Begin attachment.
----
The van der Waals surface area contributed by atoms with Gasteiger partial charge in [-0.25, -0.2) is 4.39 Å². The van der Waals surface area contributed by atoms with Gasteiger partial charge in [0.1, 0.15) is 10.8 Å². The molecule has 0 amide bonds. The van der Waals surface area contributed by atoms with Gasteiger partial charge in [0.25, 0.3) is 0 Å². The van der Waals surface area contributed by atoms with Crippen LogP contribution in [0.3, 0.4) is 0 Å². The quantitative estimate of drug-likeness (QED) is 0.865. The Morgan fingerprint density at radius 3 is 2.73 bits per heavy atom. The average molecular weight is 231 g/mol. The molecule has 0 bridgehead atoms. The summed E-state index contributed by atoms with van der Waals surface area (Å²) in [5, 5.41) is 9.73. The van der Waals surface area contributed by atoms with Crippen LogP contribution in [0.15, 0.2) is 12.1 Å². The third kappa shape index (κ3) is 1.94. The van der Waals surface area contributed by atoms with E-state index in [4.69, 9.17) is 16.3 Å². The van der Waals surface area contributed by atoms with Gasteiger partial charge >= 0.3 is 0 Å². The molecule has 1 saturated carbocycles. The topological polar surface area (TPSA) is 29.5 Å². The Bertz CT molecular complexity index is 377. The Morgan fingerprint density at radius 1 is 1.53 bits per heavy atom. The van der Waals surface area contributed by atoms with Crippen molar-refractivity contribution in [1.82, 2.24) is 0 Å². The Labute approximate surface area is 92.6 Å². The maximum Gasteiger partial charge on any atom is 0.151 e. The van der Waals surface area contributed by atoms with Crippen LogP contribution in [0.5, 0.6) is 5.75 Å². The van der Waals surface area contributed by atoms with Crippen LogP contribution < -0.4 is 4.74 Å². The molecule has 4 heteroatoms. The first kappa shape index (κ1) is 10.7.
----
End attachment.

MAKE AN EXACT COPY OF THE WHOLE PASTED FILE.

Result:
The van der Waals surface area contributed by atoms with Gasteiger partial charge in [-0.25, -0.2) is 4.39 Å². The van der Waals surface area contributed by atoms with Gasteiger partial charge in [0.1, 0.15) is 10.8 Å². The molecule has 0 amide bonds. The van der Waals surface area contributed by atoms with Gasteiger partial charge in [0.25, 0.3) is 0 Å². The van der Waals surface area contributed by atoms with Crippen LogP contribution in [0.3, 0.4) is 0 Å². The quantitative estimate of drug-likeness (QED) is 0.865. The Morgan fingerprint density at radius 3 is 2.73 bits per heavy atom. The average molecular weight is 231 g/mol. The molecule has 0 bridgehead atoms. The summed E-state index contributed by atoms with van der Waals surface area (Å²) in [5, 5.41) is 9.73. The van der Waals surface area contributed by atoms with Crippen LogP contribution in [0.15, 0.2) is 12.1 Å². The third kappa shape index (κ3) is 1.94. The van der Waals surface area contributed by atoms with E-state index in [4.69, 9.17) is 16.3 Å². The van der Waals surface area contributed by atoms with Gasteiger partial charge >= 0.3 is 0 Å². The molecule has 1 saturated carbocycles. The topological polar surface area (TPSA) is 29.5 Å². The Bertz CT molecular complexity index is 377. The Morgan fingerprint density at radius 1 is 1.53 bits per heavy atom. The van der Waals surface area contributed by atoms with Crippen molar-refractivity contribution in [1.82, 2.24) is 0 Å². The Labute approximate surface area is 92.6 Å². The maximum Gasteiger partial charge on any atom is 0.151 e. The van der Waals surface area contributed by atoms with Crippen LogP contribution in [0.5, 0.6) is 5.75 Å². The van der Waals surface area contributed by atoms with Crippen LogP contribution < -0.4 is 4.74 Å². The molecule has 4 heteroatoms. The first kappa shape index (κ1) is 10.7.